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  1. #61
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    Default Re: I am so angry... (Religion in schools)

    Buttermilk, as a 7 year old doing religion at school, we had all sorts of rubbish directly read out of the bible, listened to stories about religious nonsense... We never got any 'fun' colouring in.
    My 6..almost 7 year old came home bawling his eyes out because the religious instructor informed all the children that the non belivers go to hell.
    My son doesn't do religion but is still made to sit in the same class so he hears all the rubbish being rammed down the other kids throats.

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    Quote Originally Posted by SeaShanty View Post
    Oh God (no pun intended), this thread brings up some very old and still-traumatising memories for me...

    I went to a run-of-the-mill public school, at which each child had to specify which religion they were so they could be segregated into appropriate classes when it came time for RE lessons - ie Catholic kids went into one room to be taught by some elderly folk from the local Catholic church, and so forth. My problem was that I was the only child who wasn't baptised and whose migrant parents, despite believing in God themselves but having different religions, couldn't agree on the subject, so I had 'no religion'. Mum was a lot more relaxed about the matter than my hard-line father, who turned against his church (in an organised, institutional sense) and believed that "all churches and priests are corrupt but the Ten Commandments are still a helpful guide for good living". She said that it wouldn't hurt me to learn about different faiths so why didn't I just go along to a class with a different friend each time? Things didn't work out so easily though - the old folks who ran the classes objected to my presence in their classes (which were all various Christian religions), so I had to leave. So what did I do each time there there was an RE class? I had to spend the hour sitting in the classroom of a higher grade (ie the 'big kids'), who also resented my presence. I was so upset by it all I spent the whole time crying. I WAS SIX YEARS OLD! Yes, I am still traumatised...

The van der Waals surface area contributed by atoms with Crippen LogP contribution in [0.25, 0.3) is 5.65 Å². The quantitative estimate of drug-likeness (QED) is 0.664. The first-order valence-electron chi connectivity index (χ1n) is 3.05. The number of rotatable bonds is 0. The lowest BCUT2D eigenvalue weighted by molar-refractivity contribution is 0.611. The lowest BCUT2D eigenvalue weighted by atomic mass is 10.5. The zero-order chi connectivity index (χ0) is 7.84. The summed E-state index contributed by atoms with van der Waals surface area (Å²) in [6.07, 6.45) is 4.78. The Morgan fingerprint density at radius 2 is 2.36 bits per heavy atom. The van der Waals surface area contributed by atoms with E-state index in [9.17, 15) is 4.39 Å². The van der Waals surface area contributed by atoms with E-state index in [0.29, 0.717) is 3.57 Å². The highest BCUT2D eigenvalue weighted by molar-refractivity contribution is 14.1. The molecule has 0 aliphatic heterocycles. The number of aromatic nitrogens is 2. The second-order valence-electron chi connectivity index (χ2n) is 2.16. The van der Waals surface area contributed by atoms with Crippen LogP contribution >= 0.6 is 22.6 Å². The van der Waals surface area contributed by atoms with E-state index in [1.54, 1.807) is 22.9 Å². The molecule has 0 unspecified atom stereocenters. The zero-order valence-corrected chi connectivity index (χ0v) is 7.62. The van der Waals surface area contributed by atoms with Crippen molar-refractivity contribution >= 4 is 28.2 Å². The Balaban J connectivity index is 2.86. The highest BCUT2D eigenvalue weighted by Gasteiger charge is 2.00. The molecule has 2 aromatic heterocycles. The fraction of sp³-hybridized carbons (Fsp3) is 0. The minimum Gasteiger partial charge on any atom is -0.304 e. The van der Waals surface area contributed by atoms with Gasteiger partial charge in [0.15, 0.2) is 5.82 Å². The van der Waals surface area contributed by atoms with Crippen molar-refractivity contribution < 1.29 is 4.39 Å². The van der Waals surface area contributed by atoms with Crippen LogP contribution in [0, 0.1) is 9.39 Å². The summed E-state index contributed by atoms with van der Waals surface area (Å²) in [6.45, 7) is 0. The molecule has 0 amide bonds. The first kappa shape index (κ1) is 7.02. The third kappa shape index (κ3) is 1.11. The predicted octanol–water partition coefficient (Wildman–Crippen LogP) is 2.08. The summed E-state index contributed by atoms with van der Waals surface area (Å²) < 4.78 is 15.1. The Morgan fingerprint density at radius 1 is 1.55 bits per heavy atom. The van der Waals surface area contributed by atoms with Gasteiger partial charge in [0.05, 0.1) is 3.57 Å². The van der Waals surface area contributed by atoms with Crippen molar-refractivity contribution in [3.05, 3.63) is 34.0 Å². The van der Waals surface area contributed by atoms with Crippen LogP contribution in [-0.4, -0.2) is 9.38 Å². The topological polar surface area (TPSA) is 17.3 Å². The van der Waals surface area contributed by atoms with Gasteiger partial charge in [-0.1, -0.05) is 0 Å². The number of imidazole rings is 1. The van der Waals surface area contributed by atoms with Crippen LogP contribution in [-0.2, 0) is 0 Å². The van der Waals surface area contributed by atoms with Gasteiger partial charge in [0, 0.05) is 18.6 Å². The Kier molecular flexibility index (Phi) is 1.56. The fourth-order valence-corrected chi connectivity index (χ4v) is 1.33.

The moral of my story is that no child this young wants to be excluded.

    SassyMummy, I am 100% on your side and would have the same problems if this happened to my kids, but please consider the possibility that your DD may feel worse for being made to feel different. I may be able to joke now about what happened to me, but at the time it was awful. I'm sure there's a way the school could handle it - should've handled it - that is sensitive to your daughter and respectful of your wishes. Hope it all gets sorted

    [I should also say that my story took place nearly 30 years ago and these days a lot more kids are unbaptised or come from atheist or agnostic households, so I doubt your daughter would be on her own in this situation or that you'd be the only parent with objections. Something else I wanted to add was that my best friend at that age was told by her Catholic priest that if you said 'sh!t' more than 200 times, you'd go straight to Hell - and she truly believed it. She even burst into tears once when I said it a couple of times in a row (little potty mouth I was for a while!). Honestly, talk about irresponsible teaching...]